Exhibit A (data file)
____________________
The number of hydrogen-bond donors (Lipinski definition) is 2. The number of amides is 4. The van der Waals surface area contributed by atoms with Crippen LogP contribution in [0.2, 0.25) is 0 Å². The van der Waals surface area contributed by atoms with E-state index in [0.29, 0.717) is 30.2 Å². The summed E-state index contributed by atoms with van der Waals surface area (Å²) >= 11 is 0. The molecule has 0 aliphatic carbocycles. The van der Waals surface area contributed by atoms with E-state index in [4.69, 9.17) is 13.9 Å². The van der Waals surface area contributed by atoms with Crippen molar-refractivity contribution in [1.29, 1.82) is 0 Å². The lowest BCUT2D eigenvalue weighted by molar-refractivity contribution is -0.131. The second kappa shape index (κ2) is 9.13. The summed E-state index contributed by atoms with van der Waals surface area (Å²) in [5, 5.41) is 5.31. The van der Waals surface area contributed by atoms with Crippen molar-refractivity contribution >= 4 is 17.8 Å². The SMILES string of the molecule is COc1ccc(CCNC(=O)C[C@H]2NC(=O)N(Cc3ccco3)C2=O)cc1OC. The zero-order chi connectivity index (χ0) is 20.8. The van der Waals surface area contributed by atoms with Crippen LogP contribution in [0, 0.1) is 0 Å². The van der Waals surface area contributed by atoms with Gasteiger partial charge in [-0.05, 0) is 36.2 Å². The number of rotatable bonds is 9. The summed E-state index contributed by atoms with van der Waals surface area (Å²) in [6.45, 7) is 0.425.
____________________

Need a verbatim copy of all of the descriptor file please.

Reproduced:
The number of hydrogen-bond donors (Lipinski definition) is 2. The number of amides is 4. The van der Waals surface area contributed by atoms with Crippen LogP contribution in [0.2, 0.25) is 0 Å². The van der Waals surface area contributed by atoms with E-state index in [0.29, 0.717) is 30.2 Å². The summed E-state index contributed by atoms with van der Waals surface area (Å²) >= 11 is 0. The molecule has 0 aliphatic carbocycles. The van der Waals surface area contributed by atoms with E-state index in [4.69, 9.17) is 13.9 Å². The van der Waals surface area contributed by atoms with Crippen molar-refractivity contribution in [1.29, 1.82) is 0 Å². The lowest BCUT2D eigenvalue weighted by molar-refractivity contribution is -0.131. The second kappa shape index (κ2) is 9.13. The summed E-state index contributed by atoms with van der Waals surface area (Å²) in [5, 5.41) is 5.31. The van der Waals surface area contributed by atoms with Crippen molar-refractivity contribution >= 4 is 17.8 Å². The SMILES string of the molecule is COc1ccc(CCNC(=O)C[C@H]2NC(=O)N(Cc3ccco3)C2=O)cc1OC. The zero-order chi connectivity index (χ0) is 20.8. The van der Waals surface area contributed by atoms with Crippen LogP contribution in [0, 0.1) is 0 Å². The van der Waals surface area contributed by atoms with Gasteiger partial charge in [-0.05, 0) is 36.2 Å². The number of rotatable bonds is 9. The summed E-state index contributed by atoms with van der Waals surface area (Å²) in [6.45, 7) is 0.425.